Hitting the Ground Running: CTSA Engagement with COVID-19 Clinical Trials

As fall begins and with multiple promising treatment approaches to improve outcomes in COVID-19 coming to light, it is of critical need to rapidly implement trials to further study and confirm (or reject) these preliminary findings through well-designed randomized controlled clinical trials. As such, the resources, infrastructure and expertise throughout the CTSA consortium – including our Trial Innovation Network (TIN), our network of sites, partners and collaborators – provide  ideal conditions and the necessary capacity to quickly move from observations in the field and/or in the laboratory to confirmatory testing of hypotheses through the implementation of larger multi-site-controlled trials.  Below are some studies where our CTSA Program is leading the way and playing a critical role.

Convalescent Plasma Trials

Preliminary observational studies indicate that convalescent plasma may improve outcomes among severely ill and hospitalized patients with COVID-19. Prospective, well-controlled randomized trials are needed to generate sufficient data on whether convalescent plasma is effective and safe for the treatment of COVID-19.As such, NCATS is overseeing several grant awards to CTSA program hubs to expand enrollment in two clinical trials, CONTAIN COVID-19 and PassItOnII.  Combined, these trials are expected to enroll ~700 hospitalized patients across the country at academic and community-based hospitals. Participants will be randomly assigned to receive convalescent plasma or a placebo. Outcomes will be compared with respect to clinical improvement measures and resource needs, such as ventilators. Both trials currently are enrolling participants and anticipate results in late 2020.

ACTIV-1 Immune Modulators

NCATS has assumed responsibility for the implementation of the ACTIV-1 clinical trial, part of the Accelerating COVID-19 Therapeutic Interventions and Vaccines (ACTIV) public-private partnership at the NIH.  ACTIV-1 is a randomized placebo-controlled trial of three immunomodulators in patients hospitalized for COVID-19. The research objectives are to evaluate each agent with respect to speed of recovery, mortality, illness severity, and hospital resource utilization. Each agent will be evaluated as add-on therapy to remdesivir plus the standard of care (SoC) in use at the local hospitals. Both adjunctive corticosteroids and standard of care convalescent plasma infusions will be allowed. A presentation about the trial, including a protocol synopsis, is on the Trial Innovation Network website. Note that the presentation indicates that corticosteroids and convalescent plasma are not allowed, but this was changed as the standard-of-care treatment of COVID-19 patients has evolved.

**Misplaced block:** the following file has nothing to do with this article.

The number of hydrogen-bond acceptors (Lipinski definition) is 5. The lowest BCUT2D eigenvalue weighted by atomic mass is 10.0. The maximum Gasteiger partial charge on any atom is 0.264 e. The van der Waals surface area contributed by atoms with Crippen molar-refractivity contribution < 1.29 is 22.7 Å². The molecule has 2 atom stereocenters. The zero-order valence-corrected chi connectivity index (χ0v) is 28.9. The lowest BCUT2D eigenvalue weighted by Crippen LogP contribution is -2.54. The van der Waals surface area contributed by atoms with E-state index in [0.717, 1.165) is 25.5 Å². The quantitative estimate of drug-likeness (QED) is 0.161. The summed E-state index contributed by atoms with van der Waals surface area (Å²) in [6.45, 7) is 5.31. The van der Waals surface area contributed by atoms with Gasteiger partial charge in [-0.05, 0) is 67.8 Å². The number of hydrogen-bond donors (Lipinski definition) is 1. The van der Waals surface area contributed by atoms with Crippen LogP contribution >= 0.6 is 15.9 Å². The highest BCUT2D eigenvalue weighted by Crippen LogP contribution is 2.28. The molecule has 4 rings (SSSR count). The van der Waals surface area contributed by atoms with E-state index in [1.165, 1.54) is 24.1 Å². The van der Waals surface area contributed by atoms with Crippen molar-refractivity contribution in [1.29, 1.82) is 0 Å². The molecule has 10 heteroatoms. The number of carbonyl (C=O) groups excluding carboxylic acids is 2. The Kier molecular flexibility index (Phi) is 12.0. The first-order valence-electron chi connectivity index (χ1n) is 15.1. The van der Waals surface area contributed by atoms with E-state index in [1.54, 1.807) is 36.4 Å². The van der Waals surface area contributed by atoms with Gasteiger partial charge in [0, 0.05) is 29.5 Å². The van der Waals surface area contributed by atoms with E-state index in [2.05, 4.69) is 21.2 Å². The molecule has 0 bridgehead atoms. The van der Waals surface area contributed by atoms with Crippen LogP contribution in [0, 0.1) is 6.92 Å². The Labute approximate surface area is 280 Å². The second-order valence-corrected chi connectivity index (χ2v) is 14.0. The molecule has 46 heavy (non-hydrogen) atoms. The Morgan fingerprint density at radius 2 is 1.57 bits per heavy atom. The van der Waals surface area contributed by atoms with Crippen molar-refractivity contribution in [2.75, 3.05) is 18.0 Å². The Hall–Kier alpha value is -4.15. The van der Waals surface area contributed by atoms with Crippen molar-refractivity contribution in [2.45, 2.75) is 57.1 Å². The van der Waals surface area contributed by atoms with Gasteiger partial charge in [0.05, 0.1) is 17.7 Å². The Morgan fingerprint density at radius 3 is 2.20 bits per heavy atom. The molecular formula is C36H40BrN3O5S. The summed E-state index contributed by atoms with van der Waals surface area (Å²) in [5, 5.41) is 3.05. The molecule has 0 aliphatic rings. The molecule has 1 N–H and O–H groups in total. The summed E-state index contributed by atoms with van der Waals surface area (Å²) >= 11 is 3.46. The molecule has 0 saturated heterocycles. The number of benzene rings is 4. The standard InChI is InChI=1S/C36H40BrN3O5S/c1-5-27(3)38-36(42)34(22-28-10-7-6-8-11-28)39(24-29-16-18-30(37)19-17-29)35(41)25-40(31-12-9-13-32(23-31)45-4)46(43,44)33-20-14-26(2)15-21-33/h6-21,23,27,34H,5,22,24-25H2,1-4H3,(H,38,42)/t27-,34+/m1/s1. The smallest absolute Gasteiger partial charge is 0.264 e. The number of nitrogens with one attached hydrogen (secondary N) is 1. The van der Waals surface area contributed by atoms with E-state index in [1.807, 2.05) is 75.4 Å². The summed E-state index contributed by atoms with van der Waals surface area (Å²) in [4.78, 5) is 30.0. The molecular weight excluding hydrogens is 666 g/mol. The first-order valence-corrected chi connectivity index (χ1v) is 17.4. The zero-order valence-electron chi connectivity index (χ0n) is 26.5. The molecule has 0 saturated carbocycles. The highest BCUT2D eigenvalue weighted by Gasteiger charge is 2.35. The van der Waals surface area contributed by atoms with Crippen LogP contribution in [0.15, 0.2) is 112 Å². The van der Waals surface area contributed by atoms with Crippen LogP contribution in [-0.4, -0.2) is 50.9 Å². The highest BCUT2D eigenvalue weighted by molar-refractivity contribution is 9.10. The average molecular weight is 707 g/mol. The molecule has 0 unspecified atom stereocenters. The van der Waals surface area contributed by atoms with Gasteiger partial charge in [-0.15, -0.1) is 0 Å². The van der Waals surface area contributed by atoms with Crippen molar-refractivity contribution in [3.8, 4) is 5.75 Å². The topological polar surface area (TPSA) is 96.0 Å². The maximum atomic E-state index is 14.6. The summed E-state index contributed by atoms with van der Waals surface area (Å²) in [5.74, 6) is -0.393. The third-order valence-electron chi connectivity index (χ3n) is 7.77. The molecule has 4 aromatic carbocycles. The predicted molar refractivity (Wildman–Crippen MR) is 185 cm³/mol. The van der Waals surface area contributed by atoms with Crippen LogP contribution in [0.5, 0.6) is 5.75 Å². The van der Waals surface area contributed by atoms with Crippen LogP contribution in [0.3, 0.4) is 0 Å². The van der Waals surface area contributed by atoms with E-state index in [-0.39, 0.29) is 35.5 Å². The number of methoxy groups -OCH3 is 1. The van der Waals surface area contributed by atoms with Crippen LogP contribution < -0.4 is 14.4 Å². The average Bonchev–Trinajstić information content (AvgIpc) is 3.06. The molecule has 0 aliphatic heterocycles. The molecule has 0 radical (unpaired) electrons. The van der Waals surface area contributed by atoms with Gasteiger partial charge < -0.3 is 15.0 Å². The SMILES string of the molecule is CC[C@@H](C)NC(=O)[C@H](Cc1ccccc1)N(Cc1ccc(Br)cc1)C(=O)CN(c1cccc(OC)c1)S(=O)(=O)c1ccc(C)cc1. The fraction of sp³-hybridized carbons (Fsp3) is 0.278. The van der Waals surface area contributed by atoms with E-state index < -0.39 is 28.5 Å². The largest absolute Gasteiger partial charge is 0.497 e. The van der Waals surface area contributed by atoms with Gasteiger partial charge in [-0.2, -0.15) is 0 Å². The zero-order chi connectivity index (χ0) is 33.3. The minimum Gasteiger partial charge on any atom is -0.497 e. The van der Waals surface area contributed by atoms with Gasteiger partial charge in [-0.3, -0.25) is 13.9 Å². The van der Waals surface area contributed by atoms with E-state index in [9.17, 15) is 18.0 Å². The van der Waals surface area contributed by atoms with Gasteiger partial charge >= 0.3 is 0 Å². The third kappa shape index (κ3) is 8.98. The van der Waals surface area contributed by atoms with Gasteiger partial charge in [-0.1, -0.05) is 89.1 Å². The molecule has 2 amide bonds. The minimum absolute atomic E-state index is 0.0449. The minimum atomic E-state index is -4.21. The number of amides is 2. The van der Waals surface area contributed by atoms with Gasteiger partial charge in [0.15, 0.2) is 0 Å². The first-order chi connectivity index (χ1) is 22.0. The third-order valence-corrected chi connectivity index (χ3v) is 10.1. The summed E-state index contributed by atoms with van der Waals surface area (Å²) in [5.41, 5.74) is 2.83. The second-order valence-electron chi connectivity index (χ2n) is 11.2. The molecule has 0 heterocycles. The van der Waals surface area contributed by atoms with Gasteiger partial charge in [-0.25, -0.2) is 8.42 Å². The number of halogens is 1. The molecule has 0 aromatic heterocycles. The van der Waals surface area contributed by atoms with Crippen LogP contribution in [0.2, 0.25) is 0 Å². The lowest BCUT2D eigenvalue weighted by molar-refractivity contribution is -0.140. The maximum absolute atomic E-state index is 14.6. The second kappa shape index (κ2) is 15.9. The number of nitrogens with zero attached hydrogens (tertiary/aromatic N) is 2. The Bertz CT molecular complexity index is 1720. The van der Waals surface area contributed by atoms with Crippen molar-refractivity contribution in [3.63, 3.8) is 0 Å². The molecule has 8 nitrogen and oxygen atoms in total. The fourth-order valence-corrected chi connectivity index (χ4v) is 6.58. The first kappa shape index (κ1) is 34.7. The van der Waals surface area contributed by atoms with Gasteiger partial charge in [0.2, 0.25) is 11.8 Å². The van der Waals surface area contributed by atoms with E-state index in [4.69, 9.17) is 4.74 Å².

ACTIV-1 will be conducted at CTSA consortium sites and additional non-CTSA sites, including multiple international sites across four countries.   We are using the Expression of Interest (EOI) process developed by the Trial Innovation Network to continually identify qualified sites and anticipate launching the trial in early October.

Finally, while the CTSA Program has taken the lead for these trials, there are multiple other ACTIV as well as other NIH and corporate sponsored trials including vaccines, therapeutics, and diagnostics that have engaged CTSA assets for support of those efforts. In addition, many CTSA programs have been engaged through their community engagement activities to specifically impact recruitment efforts in support of those trials. Through the CTSA Program and our network of institutions and sites, our goal has been for the design,  implementation, enrollment and successful completion of the most needed translational science research projects that can help answer critical questions to improve treatments and outcomes from this pandemic.  “Bringing more treatments to patients more quickly” remains our main goal, now more than ever.

Stay healthy and safe,

– One of the problems, hanging out with me, is that I can turn any topic into a toxic horror story. I’ve lost two girlfriends and a job by reading an ingredients label out loud, with annotations, at the wrong time.

– Neal Stephenson, Zodiac